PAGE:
The following is a statement by Joan Alker, Executive Director of the Center for Children and Families at Georgetown University’s McCourt School of Public Policy in response to American Academy of Pediatrics New Policy Statement:
“I applaud the new policy statement by the American Academy of Pediatrics outlining the direction that Medicaid and the Children’s Health Insurance Program – the largest health insurers for children – need to go. This new blueprint recognizes the central role of Medicaid and CHIP in improving child health and reducing racial disparities. It is based on the core value that all children should have their health needs fully met no matter where they live, regardless of family income or color of their skin, or what their immigration status may be. America cannot afford to leave any child behind.
We’ve argued for some time that policymakers must embrace bold steps to ensure that all children are insured. These steps would move our country closer to the day when newborns always leave the hospital with health coverage and parents can rest assured that their child will be covered until they start school with no renewals needed.
Gaps in coverage are problematic for children for many reasons – including asthma that goes untreated, missed checkups, and debt-inducing trips to the ER for health complications that could have been prevented if the child had health coverage. And with children and youth facing an unprecedented mental health crisis, it is critical to ensure that a stronger network of pediatric providers of all kinds are supported and insurer’s requirements for specific diagnostic codes don’t create barriers to treatment for mental health needs. We also know that Medicaid coverage in childhood has lasting benefits: leading to better health and financial security in adulthood and higher educational attainment.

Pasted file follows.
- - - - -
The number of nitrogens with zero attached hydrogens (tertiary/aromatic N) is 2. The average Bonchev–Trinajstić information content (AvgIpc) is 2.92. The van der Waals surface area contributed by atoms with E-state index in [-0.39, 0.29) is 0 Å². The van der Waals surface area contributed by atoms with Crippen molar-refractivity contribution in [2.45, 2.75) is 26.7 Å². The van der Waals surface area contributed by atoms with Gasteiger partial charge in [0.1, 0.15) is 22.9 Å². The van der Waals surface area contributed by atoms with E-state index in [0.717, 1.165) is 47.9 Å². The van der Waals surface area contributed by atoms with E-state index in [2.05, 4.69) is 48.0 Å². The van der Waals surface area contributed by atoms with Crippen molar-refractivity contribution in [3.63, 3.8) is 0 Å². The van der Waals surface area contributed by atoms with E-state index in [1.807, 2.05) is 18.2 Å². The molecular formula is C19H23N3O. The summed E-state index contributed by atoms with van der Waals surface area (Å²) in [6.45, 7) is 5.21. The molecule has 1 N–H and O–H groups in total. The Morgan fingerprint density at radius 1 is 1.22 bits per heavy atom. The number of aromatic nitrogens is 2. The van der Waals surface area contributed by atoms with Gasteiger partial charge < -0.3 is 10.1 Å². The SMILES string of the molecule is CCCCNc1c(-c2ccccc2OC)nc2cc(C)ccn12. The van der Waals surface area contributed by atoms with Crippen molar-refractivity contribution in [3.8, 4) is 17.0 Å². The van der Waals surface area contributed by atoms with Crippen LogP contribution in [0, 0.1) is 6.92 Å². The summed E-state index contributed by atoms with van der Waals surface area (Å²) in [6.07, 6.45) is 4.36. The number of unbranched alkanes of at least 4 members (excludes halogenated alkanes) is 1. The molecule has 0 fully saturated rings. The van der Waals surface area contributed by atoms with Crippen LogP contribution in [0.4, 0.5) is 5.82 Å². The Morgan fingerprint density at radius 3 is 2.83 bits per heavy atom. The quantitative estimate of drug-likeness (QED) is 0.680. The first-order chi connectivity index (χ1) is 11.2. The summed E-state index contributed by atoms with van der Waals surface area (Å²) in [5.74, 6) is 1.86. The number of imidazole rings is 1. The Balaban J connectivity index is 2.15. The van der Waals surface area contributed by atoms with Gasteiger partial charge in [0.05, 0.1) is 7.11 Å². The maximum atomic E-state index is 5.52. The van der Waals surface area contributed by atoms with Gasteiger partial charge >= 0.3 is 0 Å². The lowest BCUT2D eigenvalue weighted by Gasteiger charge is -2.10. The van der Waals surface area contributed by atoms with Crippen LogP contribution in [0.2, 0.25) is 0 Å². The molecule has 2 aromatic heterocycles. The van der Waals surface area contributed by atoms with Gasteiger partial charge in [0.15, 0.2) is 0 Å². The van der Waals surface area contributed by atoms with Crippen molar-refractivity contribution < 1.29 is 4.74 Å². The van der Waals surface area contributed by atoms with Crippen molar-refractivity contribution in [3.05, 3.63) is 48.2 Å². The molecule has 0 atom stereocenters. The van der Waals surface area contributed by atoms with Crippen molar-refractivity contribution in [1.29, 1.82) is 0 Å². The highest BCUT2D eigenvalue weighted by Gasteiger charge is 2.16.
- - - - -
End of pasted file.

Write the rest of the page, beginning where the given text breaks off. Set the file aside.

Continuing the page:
These policy recommendations are timely given that the U.S. is likely backsliding on child health coverage with about 2 million fewer children enrolled in Medicaid so far this year due to unwinding, with many likely remaining eligible and without clear evidence that the majority of them have a new coverage source. Bold action is needed now to get kids back on track and to permanently fix the gaps in the current health coverage system. AAP has done extensive research and laid out a long-term vision, along with interim strategies, to build a more equitable health care system and improve access to health care for all children.”